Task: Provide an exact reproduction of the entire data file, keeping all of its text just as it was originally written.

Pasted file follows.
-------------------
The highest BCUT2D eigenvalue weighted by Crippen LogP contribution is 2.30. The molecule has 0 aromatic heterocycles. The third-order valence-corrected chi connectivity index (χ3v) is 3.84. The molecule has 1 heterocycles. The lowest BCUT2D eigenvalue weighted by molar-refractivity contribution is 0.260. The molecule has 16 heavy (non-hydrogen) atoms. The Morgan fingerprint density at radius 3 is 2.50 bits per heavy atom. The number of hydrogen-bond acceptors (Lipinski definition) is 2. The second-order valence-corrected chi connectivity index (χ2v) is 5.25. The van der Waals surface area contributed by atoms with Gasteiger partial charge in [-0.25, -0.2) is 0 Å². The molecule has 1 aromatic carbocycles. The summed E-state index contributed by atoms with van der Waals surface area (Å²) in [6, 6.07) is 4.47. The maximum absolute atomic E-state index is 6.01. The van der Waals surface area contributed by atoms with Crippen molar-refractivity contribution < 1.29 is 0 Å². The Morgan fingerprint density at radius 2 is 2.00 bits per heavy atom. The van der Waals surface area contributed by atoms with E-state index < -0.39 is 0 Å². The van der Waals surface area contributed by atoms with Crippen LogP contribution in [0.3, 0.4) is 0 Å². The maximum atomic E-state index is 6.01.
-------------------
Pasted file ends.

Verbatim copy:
The highest BCUT2D eigenvalue weighted by Crippen LogP contribution is 2.30. The molecule has 0 aromatic heterocycles. The third-order valence-corrected chi connectivity index (χ3v) is 3.84. The molecule has 1 heterocycles. The lowest BCUT2D eigenvalue weighted by molar-refractivity contribution is 0.260. The molecule has 16 heavy (non-hydrogen) atoms. The Morgan fingerprint density at radius 3 is 2.50 bits per heavy atom. The number of hydrogen-bond acceptors (Lipinski definition) is 2. The second-order valence-corrected chi connectivity index (χ2v) is 5.25. The van der Waals surface area contributed by atoms with Gasteiger partial charge in [-0.25, -0.2) is 0 Å². The molecule has 1 aromatic carbocycles. The summed E-state index contributed by atoms with van der Waals surface area (Å²) in [6, 6.07) is 4.47. The maximum absolute atomic E-state index is 6.01. The van der Waals surface area contributed by atoms with Crippen molar-refractivity contribution < 1.29 is 0 Å². The Morgan fingerprint density at radius 2 is 2.00 bits per heavy atom. The van der Waals surface area contributed by atoms with E-state index < -0.39 is 0 Å². The van der Waals surface area contributed by atoms with Crippen LogP contribution in [0.3, 0.4) is 0 Å². The maximum atomic E-state index is 6.01.